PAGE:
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Addiction. 2010 Jul;105(7):1192-202. doi: 10.1111/j.1360-0443.2010.02931.x. Epub 2010 Apr 27.

Socio-economic status predicts drinking patterns but not alcohol-related consequences independently.

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1
Centre for Social and Health Outcomes Research and Evaluation, Massey University, Auckland, New Zealand. t.huckle@massey.ac.nz

Abstract

AIM:

To identify independent relationships between socio-economic status and drinking patterns and related consequences and to identify socio-economic groups at risk for heavier consumption.

DESIGN AND SETTING:

Three comparable national telephone surveys were utilized: 1995, 2000 and 2004. The respondents were aged 18-65 years. Contextual information includes that a number of liberalized alcohol policy changes occurred over the time of the surveys.

RESULTS:

Educational qualification, income and occupation were associated independently with alcohol consumption. There were indications that the different dimensions of drinking (quantity and frequency) had different relationships with socio-economic status (SES). For example, lower SES groups drank heavier quantities while higher SES groups drank more frequently. SES, however, did not play a major role predicting drinking consequences once drinking patterns were controlled for, although there were some exceptions. It was the lower-to-average SES groups that were at greater risk for drinking heavier quantities compared to other SES groups in the population (as they had sustained increases in the quantities they consumed over time where other SES groups did not).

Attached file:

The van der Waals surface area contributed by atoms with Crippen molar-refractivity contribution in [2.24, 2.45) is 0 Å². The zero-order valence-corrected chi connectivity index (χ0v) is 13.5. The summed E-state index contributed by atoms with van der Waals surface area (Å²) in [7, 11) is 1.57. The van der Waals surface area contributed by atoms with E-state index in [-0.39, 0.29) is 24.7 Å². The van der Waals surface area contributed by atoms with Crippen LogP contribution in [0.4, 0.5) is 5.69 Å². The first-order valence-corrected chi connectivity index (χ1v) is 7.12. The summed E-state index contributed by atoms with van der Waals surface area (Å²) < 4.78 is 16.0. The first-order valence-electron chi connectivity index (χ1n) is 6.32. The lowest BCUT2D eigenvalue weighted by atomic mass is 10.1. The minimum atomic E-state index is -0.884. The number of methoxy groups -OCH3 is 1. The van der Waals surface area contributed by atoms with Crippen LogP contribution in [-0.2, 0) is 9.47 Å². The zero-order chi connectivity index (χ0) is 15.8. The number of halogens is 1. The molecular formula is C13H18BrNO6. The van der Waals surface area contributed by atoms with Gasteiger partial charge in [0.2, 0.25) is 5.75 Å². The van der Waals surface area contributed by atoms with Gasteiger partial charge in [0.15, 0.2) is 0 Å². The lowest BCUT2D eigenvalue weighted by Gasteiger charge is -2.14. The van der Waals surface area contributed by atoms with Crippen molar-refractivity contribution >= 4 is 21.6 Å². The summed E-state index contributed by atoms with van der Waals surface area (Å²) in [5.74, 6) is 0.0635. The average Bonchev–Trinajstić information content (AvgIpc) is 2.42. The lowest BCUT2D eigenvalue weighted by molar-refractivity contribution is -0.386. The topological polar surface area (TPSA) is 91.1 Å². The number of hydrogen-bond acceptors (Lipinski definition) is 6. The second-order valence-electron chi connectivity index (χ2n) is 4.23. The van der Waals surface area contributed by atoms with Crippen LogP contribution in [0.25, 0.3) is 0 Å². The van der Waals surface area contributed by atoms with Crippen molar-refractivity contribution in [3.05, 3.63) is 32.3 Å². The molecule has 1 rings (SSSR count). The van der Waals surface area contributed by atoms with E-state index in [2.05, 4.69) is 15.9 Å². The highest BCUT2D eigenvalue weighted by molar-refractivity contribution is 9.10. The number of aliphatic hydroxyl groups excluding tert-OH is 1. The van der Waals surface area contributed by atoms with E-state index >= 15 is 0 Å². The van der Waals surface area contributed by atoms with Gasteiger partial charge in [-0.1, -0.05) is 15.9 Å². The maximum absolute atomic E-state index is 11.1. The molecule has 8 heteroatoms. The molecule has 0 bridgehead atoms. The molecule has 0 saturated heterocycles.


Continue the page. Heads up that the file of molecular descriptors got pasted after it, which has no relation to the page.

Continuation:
CONCLUSION:

Socio-economic status was related independently to drinking patterns and there were indications that SES interacted differently with the different dimensions of drinking (quantity and frequency). For the most part, socio-economic status was not related independently to the experience of alcohol-related consequences once drinking patterns were accounted for. It was the lower-to-average SES groups that were at greater risk for drinking heavier quantities compared to other SES groups in the population.

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